“You will continue to suffer if you have an emotional reaction to everything that is said to you. True power is sitting back and observing things with magic. True power is restraint. If words control you that means everyone else can control you. Breathe and allow things to pass.” ― Warren Buffett
Creating the time to think and regaining control in our response after having been cut off in traffic, when in disagreement with a loved one, or after being laid-off at work can be the distinction between using reason and completely flying off the hinges. Not taking the one or two extra seconds before responding is how we end up making impulsive childish mistakes we always regret once a few minutes have elapsed. Taking deep breaths before making a comment or decision isn’t just a fib that your mom would tell you to make you cooperate. Reacting is almost always the poorest choice of action when we have the option to think and respond.
Perception of Reality
“Getting a flat tire is far more trivial than losing your job.” Yes, it is. But this doesn’t mean that the problem can’t be approached the same way. Being fired or laid-off may not be the preferable way to enter into the black hole that is unemployment and searching for a new career, but we need to recognize that we have the ability think about the bigger picture, to be aware that we’re likely to only encounter these difficult situation a handful of times for the entirety of our existence.
“Between stimulus and response there is a space. In that space is our power to choose our response. In our response lies our growth and our freedom.” – Viktor Frankl
If you had sent out a poll one year ago today reading “What potential societal, economic and/or health problems on the horizon should we be worried about? Answer: “, you would be hard pressed to find more than a few people out of hundreds of thousands who would have filled in the blank with “Global Pandemic” (ahem Bill Gates and Sam Harris looking at you).
It’s easy for anyone be a Monday morning quarterback, saying that there were ways to better prepare for when COVID would begin taking chunks out of the work force in historic fashion, but hindsight is always 20/20. Retroactively dissecting past can at times be helpful for future scenarios, yet I believe we should become more focused on creating better outcomes in the moment. How can we (more or less) inject time and put better default mental networks in place to make decisions in the moment that will ensure long-term success?
Patterns and Mental Models
Rather than regurgitating one of, if not the most, parroted case studies of all time: Gary Kasporov vs. Deep Blue (if you want a summary), I think it is safe to simply say that humans are incredible at recognizing patterns. Remembering where we placed our keys? Meh. The name of your waiter/waitress twenty seconds after they introduced themself? Not a chance. But what if you were at the supermarket and saw your teacher from the third grade? More than likely, you would recognize him/her. What about when that hear that song in a crowded office and you immediately are greeted with the sights and sounds of the exact moment you heard it at high school prom? We forget many details of everyday life, yet maintain an uncanny ability to recognize patterns.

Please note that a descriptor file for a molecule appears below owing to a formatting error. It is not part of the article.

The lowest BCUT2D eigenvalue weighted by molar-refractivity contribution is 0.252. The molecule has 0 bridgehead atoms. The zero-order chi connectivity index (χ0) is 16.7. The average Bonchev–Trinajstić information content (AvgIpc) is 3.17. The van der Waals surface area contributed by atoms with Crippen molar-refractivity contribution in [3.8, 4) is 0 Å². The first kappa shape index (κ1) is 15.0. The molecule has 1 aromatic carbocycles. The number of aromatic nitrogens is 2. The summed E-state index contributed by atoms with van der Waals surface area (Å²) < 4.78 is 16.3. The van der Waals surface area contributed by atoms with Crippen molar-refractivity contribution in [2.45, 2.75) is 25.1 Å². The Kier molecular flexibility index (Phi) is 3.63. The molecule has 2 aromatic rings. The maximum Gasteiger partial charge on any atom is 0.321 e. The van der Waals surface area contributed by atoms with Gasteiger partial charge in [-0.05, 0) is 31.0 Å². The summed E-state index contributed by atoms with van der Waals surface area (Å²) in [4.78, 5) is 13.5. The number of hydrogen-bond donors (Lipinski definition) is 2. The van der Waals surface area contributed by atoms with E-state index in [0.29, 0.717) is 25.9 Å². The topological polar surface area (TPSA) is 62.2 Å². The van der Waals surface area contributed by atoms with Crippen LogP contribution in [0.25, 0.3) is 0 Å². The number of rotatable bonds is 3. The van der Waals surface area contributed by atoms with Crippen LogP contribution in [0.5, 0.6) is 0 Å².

“[This study considers] superior pattern processing as the fundamental basis of most, if not all, unique features of the human brain including intelligence, language, imagination, invention, and the belief in imaginary entities such as ghosts and gods.”
So if we are constantly recognizing patterns, the question becomes “How can we better interpret and relate the world of information around us to these systems we hold in our brains?” The answer: Mental Models.
“A mental model is an explanation of how something works. It is a concept, framework, or worldview that you carry around in your mind to help you interpret the world and understand the relationship between things. Mental models are deeply held beliefs about how the world works.
Philosophers have discussed these ideas for hundreds of years, but the poster child for mental models is none other than Warren Buffets’ right hand man, Charlie Munger. He is and will continue to be regarded as one of the best minds we have seen in the last few centuries. Munger frequently references the ever more important quote in a world of specialization “to a man with a hammer everything looks like a nail“, exemplifying our need for a better ‘latticework’ of mental strategies to apply to situations continually happening around us. If we are unable to predict the future, we can change the way process and perceive information in the moment.
For example, supply and demand is a mental model that helps you understand how the economy works. Game theory is a mental model that helps you understand how relationships and trust work. Entropy is a mental model that helps you understand how disorder and decay work.
Mental models guide your perception and behavior. They are the thinking tools that you use to understand life, make decisions, and solve problems. Learning a new mental model gives you a new way to see the world—like Richard Feynman learning a new math technique.” – James Clear